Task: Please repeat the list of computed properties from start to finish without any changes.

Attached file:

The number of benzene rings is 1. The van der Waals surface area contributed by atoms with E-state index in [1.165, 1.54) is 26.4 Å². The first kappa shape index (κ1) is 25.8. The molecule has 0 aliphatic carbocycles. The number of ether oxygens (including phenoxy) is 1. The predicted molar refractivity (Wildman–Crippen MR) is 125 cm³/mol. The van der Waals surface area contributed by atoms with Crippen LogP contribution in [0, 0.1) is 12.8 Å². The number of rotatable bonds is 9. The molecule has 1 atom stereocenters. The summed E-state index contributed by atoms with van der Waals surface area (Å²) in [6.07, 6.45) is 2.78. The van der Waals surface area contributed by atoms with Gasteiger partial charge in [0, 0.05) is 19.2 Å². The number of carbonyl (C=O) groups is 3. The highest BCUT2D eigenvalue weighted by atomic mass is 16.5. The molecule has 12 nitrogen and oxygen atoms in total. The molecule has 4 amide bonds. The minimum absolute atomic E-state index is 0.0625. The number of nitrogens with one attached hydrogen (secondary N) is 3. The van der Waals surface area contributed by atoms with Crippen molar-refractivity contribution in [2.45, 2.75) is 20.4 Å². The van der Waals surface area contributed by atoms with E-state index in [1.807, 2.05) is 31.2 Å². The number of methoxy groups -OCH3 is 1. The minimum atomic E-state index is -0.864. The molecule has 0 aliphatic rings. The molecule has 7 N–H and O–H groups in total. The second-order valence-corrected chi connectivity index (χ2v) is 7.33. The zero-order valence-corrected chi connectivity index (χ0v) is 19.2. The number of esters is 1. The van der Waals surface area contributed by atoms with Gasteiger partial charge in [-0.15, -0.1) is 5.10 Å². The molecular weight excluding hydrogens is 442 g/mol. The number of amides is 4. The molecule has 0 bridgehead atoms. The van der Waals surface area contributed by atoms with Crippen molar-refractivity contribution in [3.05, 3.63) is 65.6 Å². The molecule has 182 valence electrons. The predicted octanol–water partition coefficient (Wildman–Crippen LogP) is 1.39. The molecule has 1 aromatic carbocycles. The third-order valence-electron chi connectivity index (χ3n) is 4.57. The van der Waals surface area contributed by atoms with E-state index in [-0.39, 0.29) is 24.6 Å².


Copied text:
The number of benzene rings is 1. The van der Waals surface area contributed by atoms with E-state index in [1.165, 1.54) is 26.4 Å². The first kappa shape index (κ1) is 25.8. The molecule has 0 aliphatic carbocycles. The number of ether oxygens (including phenoxy) is 1. The predicted molar refractivity (Wildman–Crippen MR) is 125 cm³/mol. The van der Waals surface area contributed by atoms with Crippen LogP contribution in [0, 0.1) is 12.8 Å². The number of rotatable bonds is 9. The molecule has 1 atom stereocenters. The summed E-state index contributed by atoms with van der Waals surface area (Å²) in [6.07, 6.45) is 2.78. The van der Waals surface area contributed by atoms with Gasteiger partial charge in [0, 0.05) is 19.2 Å². The number of carbonyl (C=O) groups is 3. The highest BCUT2D eigenvalue weighted by atomic mass is 16.5. The molecule has 12 nitrogen and oxygen atoms in total. The molecule has 4 amide bonds. The minimum absolute atomic E-state index is 0.0625. The number of nitrogens with one attached hydrogen (secondary N) is 3. The van der Waals surface area contributed by atoms with Crippen molar-refractivity contribution in [2.45, 2.75) is 20.4 Å². The van der Waals surface area contributed by atoms with E-state index in [1.807, 2.05) is 31.2 Å². The number of methoxy groups -OCH3 is 1. The minimum atomic E-state index is -0.864. The molecule has 0 aliphatic rings. The molecule has 7 N–H and O–H groups in total. The second-order valence-corrected chi connectivity index (χ2v) is 7.33. The zero-order valence-corrected chi connectivity index (χ0v) is 19.2. The number of esters is 1. The van der Waals surface area contributed by atoms with Gasteiger partial charge in [-0.15, -0.1) is 5.10 Å². The molecular weight excluding hydrogens is 442 g/mol. The number of amides is 4. The molecule has 0 bridgehead atoms. The van der Waals surface area contributed by atoms with Crippen molar-refractivity contribution in [3.05, 3.63) is 65.6 Å². The molecule has 182 valence electrons. The predicted octanol–water partition coefficient (Wildman–Crippen LogP) is 1.39. The molecule has 1 aromatic carbocycles. The third-order valence-electron chi connectivity index (χ3n) is 4.57. The van der Waals surface area contributed by atoms with E-state index in [-0.39, 0.29) is 24.6 Å².